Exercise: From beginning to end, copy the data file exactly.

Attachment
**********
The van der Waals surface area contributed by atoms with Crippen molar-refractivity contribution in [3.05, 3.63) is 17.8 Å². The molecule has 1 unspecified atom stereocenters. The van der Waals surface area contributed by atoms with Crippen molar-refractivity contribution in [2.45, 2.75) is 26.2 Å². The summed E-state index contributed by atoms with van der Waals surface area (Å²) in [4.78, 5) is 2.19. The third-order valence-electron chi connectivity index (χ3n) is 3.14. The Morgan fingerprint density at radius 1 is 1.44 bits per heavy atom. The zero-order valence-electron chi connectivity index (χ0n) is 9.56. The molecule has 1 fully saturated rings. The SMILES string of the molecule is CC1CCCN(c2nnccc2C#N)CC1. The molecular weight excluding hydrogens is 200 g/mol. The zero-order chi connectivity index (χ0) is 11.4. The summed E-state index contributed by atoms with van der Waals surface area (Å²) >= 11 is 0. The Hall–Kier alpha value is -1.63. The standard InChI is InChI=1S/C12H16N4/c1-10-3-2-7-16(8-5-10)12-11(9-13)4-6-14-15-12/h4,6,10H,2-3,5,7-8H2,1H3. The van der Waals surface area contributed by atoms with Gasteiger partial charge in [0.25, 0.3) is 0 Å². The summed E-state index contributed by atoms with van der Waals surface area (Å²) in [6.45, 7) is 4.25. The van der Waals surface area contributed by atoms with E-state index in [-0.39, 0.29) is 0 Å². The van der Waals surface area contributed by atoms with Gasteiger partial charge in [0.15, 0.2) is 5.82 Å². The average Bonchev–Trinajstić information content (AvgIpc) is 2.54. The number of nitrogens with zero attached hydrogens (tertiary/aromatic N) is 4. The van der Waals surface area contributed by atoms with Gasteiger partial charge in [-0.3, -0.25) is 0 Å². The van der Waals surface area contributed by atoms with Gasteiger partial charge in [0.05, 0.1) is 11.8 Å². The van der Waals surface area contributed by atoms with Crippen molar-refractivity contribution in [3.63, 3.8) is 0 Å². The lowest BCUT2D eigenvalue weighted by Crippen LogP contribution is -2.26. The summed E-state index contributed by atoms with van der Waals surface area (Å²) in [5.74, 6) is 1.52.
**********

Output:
The van der Waals surface area contributed by atoms with Crippen molar-refractivity contribution in [3.05, 3.63) is 17.8 Å². The molecule has 1 unspecified atom stereocenters. The van der Waals surface area contributed by atoms with Crippen molar-refractivity contribution in [2.45, 2.75) is 26.2 Å². The summed E-state index contributed by atoms with van der Waals surface area (Å²) in [4.78, 5) is 2.19. The third-order valence-electron chi connectivity index (χ3n) is 3.14. The Morgan fingerprint density at radius 1 is 1.44 bits per heavy atom. The zero-order valence-electron chi connectivity index (χ0n) is 9.56. The molecule has 1 fully saturated rings. The SMILES string of the molecule is CC1CCCN(c2nnccc2C#N)CC1. The molecular weight excluding hydrogens is 200 g/mol. The zero-order chi connectivity index (χ0) is 11.4. The summed E-state index contributed by atoms with van der Waals surface area (Å²) >= 11 is 0. The Hall–Kier alpha value is -1.63. The standard InChI is InChI=1S/C12H16N4/c1-10-3-2-7-16(8-5-10)12-11(9-13)4-6-14-15-12/h4,6,10H,2-3,5,7-8H2,1H3. The van der Waals surface area contributed by atoms with Gasteiger partial charge in [0.25, 0.3) is 0 Å². The summed E-state index contributed by atoms with van der Waals surface area (Å²) in [6.45, 7) is 4.25. The van der Waals surface area contributed by atoms with E-state index in [-0.39, 0.29) is 0 Å². The van der Waals surface area contributed by atoms with Gasteiger partial charge in [0.15, 0.2) is 5.82 Å². The average Bonchev–Trinajstić information content (AvgIpc) is 2.54. The number of nitrogens with zero attached hydrogens (tertiary/aromatic N) is 4. The van der Waals surface area contributed by atoms with Gasteiger partial charge in [-0.3, -0.25) is 0 Å². The van der Waals surface area contributed by atoms with Gasteiger partial charge in [0.05, 0.1) is 11.8 Å². The van der Waals surface area contributed by atoms with Crippen molar-refractivity contribution in [3.63, 3.8) is 0 Å². The lowest BCUT2D eigenvalue weighted by Crippen LogP contribution is -2.26. The summed E-state index contributed by atoms with van der Waals surface area (Å²) in [5.74, 6) is 1.52.